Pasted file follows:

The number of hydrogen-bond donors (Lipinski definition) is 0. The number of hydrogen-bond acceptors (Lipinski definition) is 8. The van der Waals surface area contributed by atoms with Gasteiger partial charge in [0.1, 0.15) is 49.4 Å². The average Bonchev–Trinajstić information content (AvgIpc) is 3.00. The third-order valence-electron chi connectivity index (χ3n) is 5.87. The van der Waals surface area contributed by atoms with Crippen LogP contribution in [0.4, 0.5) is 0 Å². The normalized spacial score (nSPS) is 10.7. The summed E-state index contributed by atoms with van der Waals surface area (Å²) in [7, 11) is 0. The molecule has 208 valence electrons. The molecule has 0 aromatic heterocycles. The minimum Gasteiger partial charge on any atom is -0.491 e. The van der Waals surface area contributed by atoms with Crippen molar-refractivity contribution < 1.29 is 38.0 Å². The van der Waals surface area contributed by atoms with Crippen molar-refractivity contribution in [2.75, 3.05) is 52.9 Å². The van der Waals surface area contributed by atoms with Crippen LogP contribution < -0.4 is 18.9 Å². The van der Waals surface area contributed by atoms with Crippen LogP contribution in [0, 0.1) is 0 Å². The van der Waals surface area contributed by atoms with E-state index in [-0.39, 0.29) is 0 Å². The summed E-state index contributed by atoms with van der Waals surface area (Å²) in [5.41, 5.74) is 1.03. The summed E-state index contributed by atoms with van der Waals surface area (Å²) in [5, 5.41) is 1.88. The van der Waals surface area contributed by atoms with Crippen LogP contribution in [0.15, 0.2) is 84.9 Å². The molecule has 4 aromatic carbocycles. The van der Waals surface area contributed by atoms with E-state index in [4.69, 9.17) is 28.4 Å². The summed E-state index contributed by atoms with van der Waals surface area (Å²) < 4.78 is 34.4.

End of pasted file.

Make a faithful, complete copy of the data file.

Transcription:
The number of hydrogen-bond donors (Lipinski definition) is 0. The number of hydrogen-bond acceptors (Lipinski definition) is 8. The van der Waals surface area contributed by atoms with Gasteiger partial charge in [0.1, 0.15) is 49.4 Å². The average Bonchev–Trinajstić information content (AvgIpc) is 3.00. The third-order valence-electron chi connectivity index (χ3n) is 5.87. The van der Waals surface area contributed by atoms with Crippen LogP contribution in [0.4, 0.5) is 0 Å². The normalized spacial score (nSPS) is 10.7. The summed E-state index contributed by atoms with van der Waals surface area (Å²) in [7, 11) is 0. The molecule has 208 valence electrons. The molecule has 0 aromatic heterocycles. The minimum Gasteiger partial charge on any atom is -0.491 e. The van der Waals surface area contributed by atoms with Crippen molar-refractivity contribution < 1.29 is 38.0 Å². The van der Waals surface area contributed by atoms with Crippen molar-refractivity contribution in [2.75, 3.05) is 52.9 Å². The van der Waals surface area contributed by atoms with Crippen LogP contribution < -0.4 is 18.9 Å². The van der Waals surface area contributed by atoms with Crippen LogP contribution in [0, 0.1) is 0 Å². The van der Waals surface area contributed by atoms with E-state index in [-0.39, 0.29) is 0 Å². The summed E-state index contributed by atoms with van der Waals surface area (Å²) in [5.41, 5.74) is 1.03. The summed E-state index contributed by atoms with van der Waals surface area (Å²) in [5, 5.41) is 1.88. The van der Waals surface area contributed by atoms with Crippen LogP contribution in [0.15, 0.2) is 84.9 Å². The molecule has 4 aromatic carbocycles. The van der Waals surface area contributed by atoms with E-state index in [4.69, 9.17) is 28.4 Å². The summed E-state index contributed by atoms with van der Waals surface area (Å²) < 4.78 is 34.4.